But by March, the party’s electoral prospects started facing hurdles. We lost two important Lok Sabha seats in Uttar Pradesh in the by-elections. In the assembly elections held in May to the Karnataka legislature, the party fared well but fell short by a dozen seats leading to the coming together of the two losers to form a government in that state. End of the year assembly elections to five states, too, didn’t bring any good news to the party.
Four months away from the next general election, the party urgently needs to restore its electoral fortunes. It needs to grab the initiative from the Opposition and regain its momentum. In 2014, the party went to the electorate with three things in hand: Narendra Modi’s popularity, a strong organisational network and the failures of the then ruling establishment. Five years into power, the party still has the first two things intact. Prime Minister Modi continues to be hugely popular, defying the conventional political understanding of incumbency. This year has seen him carrying many elections singularly on his shoulders. Despite losses, if the party could put up impressive fights in states like Karnataka, Rajasthan and Madhya Pradesh, it largely goes to his untiring campaign in those states. The two major victories in the Northeast were comprehensively for his leadership only. Prime Minister Modi remains a major hope for the people and a supreme asset for the party.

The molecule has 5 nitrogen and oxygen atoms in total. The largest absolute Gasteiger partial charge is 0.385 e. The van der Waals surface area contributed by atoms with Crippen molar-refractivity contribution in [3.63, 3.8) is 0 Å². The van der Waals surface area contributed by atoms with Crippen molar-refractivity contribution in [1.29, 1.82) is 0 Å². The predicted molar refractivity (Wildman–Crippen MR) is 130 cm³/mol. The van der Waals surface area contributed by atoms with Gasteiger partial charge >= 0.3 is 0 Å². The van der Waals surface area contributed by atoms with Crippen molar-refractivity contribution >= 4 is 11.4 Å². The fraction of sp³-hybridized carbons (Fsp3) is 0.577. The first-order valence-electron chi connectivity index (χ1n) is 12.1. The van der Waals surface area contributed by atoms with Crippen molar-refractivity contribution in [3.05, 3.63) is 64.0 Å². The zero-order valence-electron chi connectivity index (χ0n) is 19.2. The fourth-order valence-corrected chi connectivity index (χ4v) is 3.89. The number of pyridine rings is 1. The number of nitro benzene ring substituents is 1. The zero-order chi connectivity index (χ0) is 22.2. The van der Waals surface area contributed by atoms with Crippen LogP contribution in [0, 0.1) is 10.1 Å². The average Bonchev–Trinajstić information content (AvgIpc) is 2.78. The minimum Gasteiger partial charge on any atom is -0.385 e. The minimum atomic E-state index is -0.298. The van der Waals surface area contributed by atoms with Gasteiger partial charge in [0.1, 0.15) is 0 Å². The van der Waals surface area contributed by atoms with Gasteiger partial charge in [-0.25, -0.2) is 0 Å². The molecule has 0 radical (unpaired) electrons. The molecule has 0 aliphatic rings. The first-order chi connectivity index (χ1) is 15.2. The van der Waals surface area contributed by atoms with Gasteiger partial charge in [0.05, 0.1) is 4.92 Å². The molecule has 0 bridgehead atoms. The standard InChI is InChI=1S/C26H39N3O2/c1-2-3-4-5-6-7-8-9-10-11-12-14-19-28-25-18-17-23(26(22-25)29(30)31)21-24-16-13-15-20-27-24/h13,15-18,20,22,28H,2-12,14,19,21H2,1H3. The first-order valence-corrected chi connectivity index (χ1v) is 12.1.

In fact, irrespective of the setbacks in the last couple of months, people at large understand clearly that the alternative to Modi is doom. There is no single party or leader who matches Modi’s vision and dedication. People have the choice of Modi’s progressive vision as against a visionless coalition with the singular motto of stalling that progressive vision.